There are an infinite number of adjustments that can me made on a bicycle. Knee pain could mean a seat is to high or too low, too far forward or two far backward. Pain with the saddle could mean the seat is tilted too far up or too far down. People complaining of neck or shoulder pain may be in need of adjustment of the height or reach of the handlebars or aero bars. Those who ride with cycling specific shoes could need their cleats placed properly on their shoes. The problems don’t stop there. Bike fit works to both treat and prevent injuries and if your bike is fit properly, you likely won’t develop an injury in the first place.

A proper bike fit not only relieves those nagging ailments, but also allows you to reach your potential by accessing the correct muscles, making you more efficient, and helping harness your power. Bike fit can have a big effect on aerodynamics and speed -- for those training for a race, we all know this is paramount!

Fit Endurance Coaching uses industry leading protocols along with your personal feedback to generate the best, most efficient position for you. Each fit is individual and relies heavily on rider interaction and communication to provide you with a personalized and professional fit service. Unlike many "fitters", we start at the cleat and move up, ensuring every last detail is accounted for. 

Whether you're training for an event or simply going out for a leisurely ride, do yourself a favor and let us help dial in your fit before you hit the road. Not only will you enjoy the ride more, you’ll also avoid injuries and increase performance. Win, win, win.

Contact us for more information or to book your fit!

The Best Tool For Self Massage

Muscle pain straight up sucks. Whether that pain is from muscle soreness or an injury, stiff muscles and dull pain can slow you down. 

Here at VSWI, we specialize in relieving pain using manual therapies. Our hand-on technique often includes Myofascial release, which involves putting gentle pressure on specific body locations to restore range of motion and ease pain. 

In an ideal world, we'd all see Daniel multiple times a week to help ease the soreness, stress, and tension that we experience on a daily basis. Unfortunately, this isn't realistic for most of us, but all is not lost. Enter self-massage, a highly effective alternative and/or supplement. 

While bigger tools, like the foam roller, are used to relax and relieve larger body areas, today we want to focus on something perfect for targeting those harder-to-reach areas: a Lacrosse Ball. It's also a cheap, portable tool you can keep with you on the go. We recommend keeping one in your car, purse, carryon, etc.

We often give a Lacrosse ball to our patients and prescribe at-home exercises to help speed recovery and prevent future pain. While we personalize and go over each set of exercises/stretches with each patient, we've compiled five different ways you can use a lacrosse ball for more effective myofascial release.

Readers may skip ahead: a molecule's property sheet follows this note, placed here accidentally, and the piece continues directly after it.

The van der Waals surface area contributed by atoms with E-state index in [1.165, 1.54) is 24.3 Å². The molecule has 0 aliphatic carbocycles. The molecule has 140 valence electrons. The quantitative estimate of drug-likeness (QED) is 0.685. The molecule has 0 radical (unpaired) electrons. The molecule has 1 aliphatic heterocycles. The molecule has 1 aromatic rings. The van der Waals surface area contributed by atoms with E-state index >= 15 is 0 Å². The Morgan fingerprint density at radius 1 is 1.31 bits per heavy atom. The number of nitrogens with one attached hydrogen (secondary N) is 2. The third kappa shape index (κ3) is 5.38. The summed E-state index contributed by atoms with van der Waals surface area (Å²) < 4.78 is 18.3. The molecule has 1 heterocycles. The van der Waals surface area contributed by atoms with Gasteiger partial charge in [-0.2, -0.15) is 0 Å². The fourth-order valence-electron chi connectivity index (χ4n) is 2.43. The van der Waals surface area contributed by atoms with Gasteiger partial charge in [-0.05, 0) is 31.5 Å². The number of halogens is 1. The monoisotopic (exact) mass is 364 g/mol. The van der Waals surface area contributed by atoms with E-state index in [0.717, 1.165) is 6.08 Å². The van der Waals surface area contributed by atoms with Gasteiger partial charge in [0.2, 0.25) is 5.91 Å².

Perform each of the following exercises for up to 60 seconds. They can be performed before or after your workout, as well as any time throughout the day.

5 Ways to use the Lacrosse Ball

1. Feet. 

Place the lacrosse ball under the arch of your bare foot and begin slowly rolling over it. The ball will provide instant relief from tight arches and also help those who suffer from plantar fasciitis. We recommend keeping a ball in a ziplock bag in the freezer for an after-work cold foot massage or storing one in your carry-on bag for your next flight.

2. Glutes. 

In a standing position, rest the lacrosse ball between your glute and a wall with the ball directly over the area you are experiencing pain. Press your glute into the wall and begin performing circular motions in and around the area. Once the pain subsides, stop moving and increase pressure into the wall with the ball resting directly over the sore spot. Hold this position for up to 30 seconds.

lacrosse4.jpg

3. Hips. 

Lie on the side where you are experiencing tightness with knees bent 90 degrees and stacked on top of each other. Rest hands on the floor in front of your body. Raise your hip, place the ball directly under the stressed area, and slowly lower your weight back onto the ball. Begin moving your hips around to massage and release tension in the area. If the pain is too severe, stand up, place the tight hip closest to the wall, and place the ball over the tight area. Begin moving your hip around to massage the pain away.

4. Shoulders. 

Positioning the ball in this area can be tricky, so place it in an old stocking or sock to give you more control. Stand tall with your back close to the wall. Hold the end of the stocking or sock with one hand and, allowing the ball to rest between you and the wall, position the ball directly over the stressed area. Press your back into the wall. You can rest the ball over the area or perform small circular motions until you start to feel relief. 

5. Forearms. 

Sitting in front of a computer all day can wreak havoc on your forearms. If not properly stretched and strengthened, this can lead to carpal tunnel syndrome. Try these two ways to relieve the tension: Hold the ball in one hand and role it up and down the forearm, or place the ball on a desk or other flat surface and rest your forearm over the ball. Press your forearm into the ball and run it over the ball. I recommend doing this several times throughout your work day to relieve your muscles.

Try these at home then book an appointment for a more personalized plan to help keep your body at its optimum level.

Happy rolling!